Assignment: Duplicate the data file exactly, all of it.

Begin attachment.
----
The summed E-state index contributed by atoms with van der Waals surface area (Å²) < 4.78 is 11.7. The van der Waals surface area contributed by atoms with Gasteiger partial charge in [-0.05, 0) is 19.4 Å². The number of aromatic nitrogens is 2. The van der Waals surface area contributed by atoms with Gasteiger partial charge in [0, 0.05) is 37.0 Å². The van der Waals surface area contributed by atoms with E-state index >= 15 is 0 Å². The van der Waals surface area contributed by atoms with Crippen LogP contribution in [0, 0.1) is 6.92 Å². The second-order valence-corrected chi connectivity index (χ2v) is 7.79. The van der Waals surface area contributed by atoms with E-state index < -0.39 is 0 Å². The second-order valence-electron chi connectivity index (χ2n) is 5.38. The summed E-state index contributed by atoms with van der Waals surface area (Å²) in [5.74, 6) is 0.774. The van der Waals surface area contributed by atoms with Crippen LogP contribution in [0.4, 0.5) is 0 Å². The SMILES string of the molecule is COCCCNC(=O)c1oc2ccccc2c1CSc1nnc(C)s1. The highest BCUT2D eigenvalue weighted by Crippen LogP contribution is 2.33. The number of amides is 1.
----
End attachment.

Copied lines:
The summed E-state index contributed by atoms with van der Waals surface area (Å²) < 4.78 is 11.7. The van der Waals surface area contributed by atoms with Gasteiger partial charge in [-0.05, 0) is 19.4 Å². The number of aromatic nitrogens is 2. The van der Waals surface area contributed by atoms with Gasteiger partial charge in [0, 0.05) is 37.0 Å². The van der Waals surface area contributed by atoms with E-state index >= 15 is 0 Å². The van der Waals surface area contributed by atoms with Crippen LogP contribution in [0, 0.1) is 6.92 Å². The second-order valence-corrected chi connectivity index (χ2v) is 7.79. The van der Waals surface area contributed by atoms with E-state index < -0.39 is 0 Å². The second-order valence-electron chi connectivity index (χ2n) is 5.38. The summed E-state index contributed by atoms with van der Waals surface area (Å²) in [5.74, 6) is 0.774. The van der Waals surface area contributed by atoms with Crippen LogP contribution in [0.4, 0.5) is 0 Å². The SMILES string of the molecule is COCCCNC(=O)c1oc2ccccc2c1CSc1nnc(C)s1. The highest BCUT2D eigenvalue weighted by Crippen LogP contribution is 2.33. The number of amides is 1.